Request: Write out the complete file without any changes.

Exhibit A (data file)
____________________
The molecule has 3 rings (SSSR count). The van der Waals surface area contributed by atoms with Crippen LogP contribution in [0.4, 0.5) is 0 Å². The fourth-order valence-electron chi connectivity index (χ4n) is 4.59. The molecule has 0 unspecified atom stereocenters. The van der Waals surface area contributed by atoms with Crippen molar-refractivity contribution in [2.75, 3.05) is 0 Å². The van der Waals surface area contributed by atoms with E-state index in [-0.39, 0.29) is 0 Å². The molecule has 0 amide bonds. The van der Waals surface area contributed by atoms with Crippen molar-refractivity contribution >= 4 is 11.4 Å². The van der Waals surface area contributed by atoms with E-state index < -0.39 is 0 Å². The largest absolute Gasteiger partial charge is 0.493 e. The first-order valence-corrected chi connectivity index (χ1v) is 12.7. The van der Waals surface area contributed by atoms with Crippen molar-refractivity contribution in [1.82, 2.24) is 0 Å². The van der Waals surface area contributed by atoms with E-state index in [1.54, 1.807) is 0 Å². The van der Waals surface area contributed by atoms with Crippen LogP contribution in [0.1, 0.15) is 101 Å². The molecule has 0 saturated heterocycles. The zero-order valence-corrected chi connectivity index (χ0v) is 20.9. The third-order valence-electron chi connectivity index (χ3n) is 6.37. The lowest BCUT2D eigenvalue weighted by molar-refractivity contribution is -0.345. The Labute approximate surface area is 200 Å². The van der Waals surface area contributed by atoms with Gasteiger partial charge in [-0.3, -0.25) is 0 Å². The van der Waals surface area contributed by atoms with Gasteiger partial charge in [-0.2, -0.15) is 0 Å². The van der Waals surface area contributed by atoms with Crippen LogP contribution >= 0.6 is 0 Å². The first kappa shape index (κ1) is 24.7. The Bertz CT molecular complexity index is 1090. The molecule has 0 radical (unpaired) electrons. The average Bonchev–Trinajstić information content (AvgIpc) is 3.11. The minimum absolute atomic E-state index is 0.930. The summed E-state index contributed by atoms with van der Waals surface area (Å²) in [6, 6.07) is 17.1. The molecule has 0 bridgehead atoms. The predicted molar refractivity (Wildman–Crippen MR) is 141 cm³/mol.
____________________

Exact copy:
The molecule has 3 rings (SSSR count). The van der Waals surface area contributed by atoms with Crippen LogP contribution in [0.4, 0.5) is 0 Å². The fourth-order valence-electron chi connectivity index (χ4n) is 4.59. The molecule has 0 unspecified atom stereocenters. The van der Waals surface area contributed by atoms with Crippen molar-refractivity contribution in [2.75, 3.05) is 0 Å². The van der Waals surface area contributed by atoms with E-state index in [-0.39, 0.29) is 0 Å². The molecule has 0 amide bonds. The van der Waals surface area contributed by atoms with Crippen molar-refractivity contribution >= 4 is 11.4 Å². The van der Waals surface area contributed by atoms with E-state index < -0.39 is 0 Å². The largest absolute Gasteiger partial charge is 0.493 e. The first-order valence-corrected chi connectivity index (χ1v) is 12.7. The van der Waals surface area contributed by atoms with Crippen molar-refractivity contribution in [1.82, 2.24) is 0 Å². The van der Waals surface area contributed by atoms with E-state index in [1.54, 1.807) is 0 Å². The van der Waals surface area contributed by atoms with Crippen LogP contribution in [0.1, 0.15) is 101 Å². The molecule has 0 saturated heterocycles. The zero-order valence-corrected chi connectivity index (χ0v) is 20.9. The third-order valence-electron chi connectivity index (χ3n) is 6.37. The lowest BCUT2D eigenvalue weighted by molar-refractivity contribution is -0.345. The Labute approximate surface area is 200 Å². The van der Waals surface area contributed by atoms with Gasteiger partial charge in [-0.3, -0.25) is 0 Å². The van der Waals surface area contributed by atoms with Gasteiger partial charge in [-0.2, -0.15) is 0 Å². The van der Waals surface area contributed by atoms with Crippen LogP contribution >= 0.6 is 0 Å². The first kappa shape index (κ1) is 24.7. The Bertz CT molecular complexity index is 1090. The molecule has 0 radical (unpaired) electrons. The average Bonchev–Trinajstić information content (AvgIpc) is 3.11. The minimum absolute atomic E-state index is 0.930. The summed E-state index contributed by atoms with van der Waals surface area (Å²) in [6, 6.07) is 17.1. The molecule has 0 bridgehead atoms. The predicted molar refractivity (Wildman–Crippen MR) is 141 cm³/mol.